A few days ago I received the box from Amazon bearing my copy of Michael Bungay Stanier’s latest book, Do More Great Work, and I have thrown myself into reading and working through the exercises vehemently. Over the years Michael’s work has consistently prodded me out some of my ruts and confronted me with important questions about working more creatively and courageously. If you want a quick taste of his ideas, then watch this short animated video called The Eight Irresistible Principles of Fun. Through interviews, case studies and other research Michael has been developing material around the theme of “great work,” which he distinguishes logically enough for "good work" and "bad work." Great work is deeply connected to our sense of purpose and gives our lives an intrinsic sense of meaning. The basic premise of Do More Great Work is that most of us invest most of our lives doing things other than great work. The distinction is important and it does provide an interesting criterion for measuring one’s individual contributions. The text of the book is organized around 15 areas of inquiry, labeled “Maps.” After an introductory overview, Map 1 begins, simply enough, with an inventory of the work you are currently doing. Since the start of the year I have found myself in a season of exploring my personal approaches toward delivering measureable results through my various work processes. It has been interesting to observe my own work habits, routines and rhythms. My assumption has been that my big idealistic vision of the “great work” that I feel is my deep calling and purpose in life is too often deferred by the necessary business of doing good but lesser work. To my surprise, the map that I drew of my current work distribution did not show a picture of my great work being sabotaged by worthwhile but less important “good work.” The uncomfortable reality revealed in this snap shot of my daily work life is that I have spent more time during my work days than I have recognized doing “bad work.” The ugly truth that this exercise revealed is that I have some really stupid habits. Apparently, I am addicted to checking my e-mail inboxes and some other trivial data points of my online existence, not just once in a while but constantly, over and over again. Last week I heard Seth Godin say in an interview that he doesn’t watch television and that he just couldn’t afford to be on Twitter. While I am not ready to jettison social media yet on a wholesale basis, I understand why he said this. My OCD fixation with some of these things has become ridiculous. What’s worse, I have been using these behaviors to distract and deflect myself from working on stuff that matters—my self-defined “great work” of touching audiences with great music and advocating for that process with my teaching and writing. Earlier today I came across the following quote in a blog post from Clint Watson about visual artists and marketing their art: "Does it take you away from creating in your studio? The most important thing you can be doing is creating your artwork. So even if an idea is "good,” you might want to skip it for better uses of your time." During my current semester-long sabbatical I have had an unusual level of freedom in creating my own schedule and work routines, as I do not have the usual volume of fixed appointments for lectures, lessons and meetings. And, to be honest, I have always been pretty good at creating own structures and adhering to them. I suspect that some of the time I have spent connecting with others online is a mild compensation for the lower level of social interaction I am experience during this time of not going to my campus office each morning. Still, it is surprising how easy it is to get detoured from one’s central purpose.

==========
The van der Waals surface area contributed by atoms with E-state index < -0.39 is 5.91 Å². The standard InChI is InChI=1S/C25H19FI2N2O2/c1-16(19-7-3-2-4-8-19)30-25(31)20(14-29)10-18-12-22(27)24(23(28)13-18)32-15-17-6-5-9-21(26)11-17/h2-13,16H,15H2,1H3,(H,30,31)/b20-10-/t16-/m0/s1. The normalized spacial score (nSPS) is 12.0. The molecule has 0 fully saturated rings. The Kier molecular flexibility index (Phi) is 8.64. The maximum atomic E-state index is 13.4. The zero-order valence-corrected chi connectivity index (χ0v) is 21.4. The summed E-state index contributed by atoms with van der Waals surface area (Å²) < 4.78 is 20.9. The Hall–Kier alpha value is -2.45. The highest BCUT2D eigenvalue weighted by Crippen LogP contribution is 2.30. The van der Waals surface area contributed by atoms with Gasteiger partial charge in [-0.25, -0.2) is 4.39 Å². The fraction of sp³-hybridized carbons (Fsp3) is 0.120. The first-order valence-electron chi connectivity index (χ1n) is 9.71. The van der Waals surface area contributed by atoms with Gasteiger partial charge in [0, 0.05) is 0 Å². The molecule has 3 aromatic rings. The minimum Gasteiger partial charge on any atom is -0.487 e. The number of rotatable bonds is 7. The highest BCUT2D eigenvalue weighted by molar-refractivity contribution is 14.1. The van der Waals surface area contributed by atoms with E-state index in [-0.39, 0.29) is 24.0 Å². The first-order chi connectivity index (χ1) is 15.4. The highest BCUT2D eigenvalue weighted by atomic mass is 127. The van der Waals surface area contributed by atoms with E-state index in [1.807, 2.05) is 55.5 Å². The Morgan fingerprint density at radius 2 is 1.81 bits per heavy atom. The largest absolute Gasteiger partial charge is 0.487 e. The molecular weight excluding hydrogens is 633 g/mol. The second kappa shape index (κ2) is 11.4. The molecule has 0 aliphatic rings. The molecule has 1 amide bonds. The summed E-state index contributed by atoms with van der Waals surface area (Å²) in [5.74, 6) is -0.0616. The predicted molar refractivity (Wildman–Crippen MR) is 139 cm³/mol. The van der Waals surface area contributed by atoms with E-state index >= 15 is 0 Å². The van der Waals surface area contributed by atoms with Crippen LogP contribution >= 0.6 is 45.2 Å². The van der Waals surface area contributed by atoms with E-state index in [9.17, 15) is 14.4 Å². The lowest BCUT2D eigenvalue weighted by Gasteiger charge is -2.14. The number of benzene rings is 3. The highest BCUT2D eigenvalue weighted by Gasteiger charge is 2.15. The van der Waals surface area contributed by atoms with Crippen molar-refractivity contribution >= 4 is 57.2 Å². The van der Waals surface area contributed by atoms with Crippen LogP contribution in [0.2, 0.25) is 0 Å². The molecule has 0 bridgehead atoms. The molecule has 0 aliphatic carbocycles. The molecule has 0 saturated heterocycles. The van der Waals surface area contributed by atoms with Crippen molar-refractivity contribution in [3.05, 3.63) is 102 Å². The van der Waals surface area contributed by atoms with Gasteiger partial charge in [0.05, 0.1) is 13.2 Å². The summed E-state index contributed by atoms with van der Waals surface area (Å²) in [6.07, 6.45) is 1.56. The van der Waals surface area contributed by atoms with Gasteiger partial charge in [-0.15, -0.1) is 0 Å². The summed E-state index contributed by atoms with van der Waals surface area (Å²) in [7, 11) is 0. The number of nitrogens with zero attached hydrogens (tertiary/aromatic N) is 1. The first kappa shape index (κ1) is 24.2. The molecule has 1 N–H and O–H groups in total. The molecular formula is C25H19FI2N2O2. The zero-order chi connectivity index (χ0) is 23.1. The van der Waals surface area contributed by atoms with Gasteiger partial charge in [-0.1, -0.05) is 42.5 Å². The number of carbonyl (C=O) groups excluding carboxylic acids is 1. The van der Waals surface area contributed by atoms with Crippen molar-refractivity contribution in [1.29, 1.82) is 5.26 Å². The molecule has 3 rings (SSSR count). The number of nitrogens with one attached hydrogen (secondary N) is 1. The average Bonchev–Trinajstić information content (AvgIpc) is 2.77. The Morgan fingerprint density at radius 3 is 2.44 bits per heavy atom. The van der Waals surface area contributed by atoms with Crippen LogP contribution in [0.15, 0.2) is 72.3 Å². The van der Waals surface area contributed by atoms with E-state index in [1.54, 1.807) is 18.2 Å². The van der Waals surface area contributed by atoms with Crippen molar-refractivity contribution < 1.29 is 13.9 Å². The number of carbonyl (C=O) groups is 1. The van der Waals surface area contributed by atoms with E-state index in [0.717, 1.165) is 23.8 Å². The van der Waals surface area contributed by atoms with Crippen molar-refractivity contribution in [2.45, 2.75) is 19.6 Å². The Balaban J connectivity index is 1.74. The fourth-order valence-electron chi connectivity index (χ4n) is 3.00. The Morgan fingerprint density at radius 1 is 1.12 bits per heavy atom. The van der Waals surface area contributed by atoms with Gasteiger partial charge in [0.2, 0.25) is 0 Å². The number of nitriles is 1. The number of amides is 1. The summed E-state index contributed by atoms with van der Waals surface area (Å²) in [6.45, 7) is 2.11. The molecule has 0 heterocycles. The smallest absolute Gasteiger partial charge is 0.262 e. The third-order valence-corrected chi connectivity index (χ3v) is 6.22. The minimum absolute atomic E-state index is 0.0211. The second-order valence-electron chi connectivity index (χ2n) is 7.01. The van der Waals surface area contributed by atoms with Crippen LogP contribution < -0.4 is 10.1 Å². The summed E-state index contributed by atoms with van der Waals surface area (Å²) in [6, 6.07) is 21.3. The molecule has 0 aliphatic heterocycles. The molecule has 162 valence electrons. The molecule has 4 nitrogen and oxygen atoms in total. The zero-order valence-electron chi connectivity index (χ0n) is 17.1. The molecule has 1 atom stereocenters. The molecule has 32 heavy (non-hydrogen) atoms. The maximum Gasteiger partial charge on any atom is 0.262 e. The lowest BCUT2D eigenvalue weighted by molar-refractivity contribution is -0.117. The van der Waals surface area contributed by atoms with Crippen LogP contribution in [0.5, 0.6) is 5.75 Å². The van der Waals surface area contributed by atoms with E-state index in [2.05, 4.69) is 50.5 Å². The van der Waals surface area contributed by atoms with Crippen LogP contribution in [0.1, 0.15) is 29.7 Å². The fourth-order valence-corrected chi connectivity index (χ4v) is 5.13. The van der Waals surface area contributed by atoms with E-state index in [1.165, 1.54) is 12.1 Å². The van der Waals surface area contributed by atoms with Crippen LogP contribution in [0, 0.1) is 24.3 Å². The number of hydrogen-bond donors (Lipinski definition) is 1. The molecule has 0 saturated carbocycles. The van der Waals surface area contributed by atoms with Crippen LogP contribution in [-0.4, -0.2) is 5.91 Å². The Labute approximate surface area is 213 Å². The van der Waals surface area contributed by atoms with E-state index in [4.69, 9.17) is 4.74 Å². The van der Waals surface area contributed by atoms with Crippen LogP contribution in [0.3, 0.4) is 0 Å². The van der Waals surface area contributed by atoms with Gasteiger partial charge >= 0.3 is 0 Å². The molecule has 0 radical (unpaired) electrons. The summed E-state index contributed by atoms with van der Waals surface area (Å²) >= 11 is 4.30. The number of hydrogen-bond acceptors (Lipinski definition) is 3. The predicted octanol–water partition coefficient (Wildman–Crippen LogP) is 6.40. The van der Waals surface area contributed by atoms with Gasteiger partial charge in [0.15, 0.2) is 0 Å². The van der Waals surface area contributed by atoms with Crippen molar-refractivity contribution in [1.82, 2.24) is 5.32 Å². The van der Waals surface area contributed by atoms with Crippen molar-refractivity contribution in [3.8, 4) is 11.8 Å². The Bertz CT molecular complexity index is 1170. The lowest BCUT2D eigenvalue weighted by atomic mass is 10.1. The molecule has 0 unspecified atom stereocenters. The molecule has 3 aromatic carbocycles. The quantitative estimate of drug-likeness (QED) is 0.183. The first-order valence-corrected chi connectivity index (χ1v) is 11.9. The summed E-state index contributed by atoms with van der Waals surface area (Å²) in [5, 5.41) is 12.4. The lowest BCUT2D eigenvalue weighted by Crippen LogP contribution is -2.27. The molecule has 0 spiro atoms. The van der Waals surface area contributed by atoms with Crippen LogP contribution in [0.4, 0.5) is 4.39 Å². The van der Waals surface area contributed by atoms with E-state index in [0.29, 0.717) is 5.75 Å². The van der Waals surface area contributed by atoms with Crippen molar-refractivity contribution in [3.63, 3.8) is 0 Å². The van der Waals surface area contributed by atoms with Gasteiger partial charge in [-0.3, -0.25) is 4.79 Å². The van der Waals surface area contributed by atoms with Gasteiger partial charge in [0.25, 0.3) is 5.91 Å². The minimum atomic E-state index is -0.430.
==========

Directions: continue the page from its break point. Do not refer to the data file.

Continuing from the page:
So, here’s to my best effort to keep my eye on the prize this week. I will let you know how things continue to work out over time.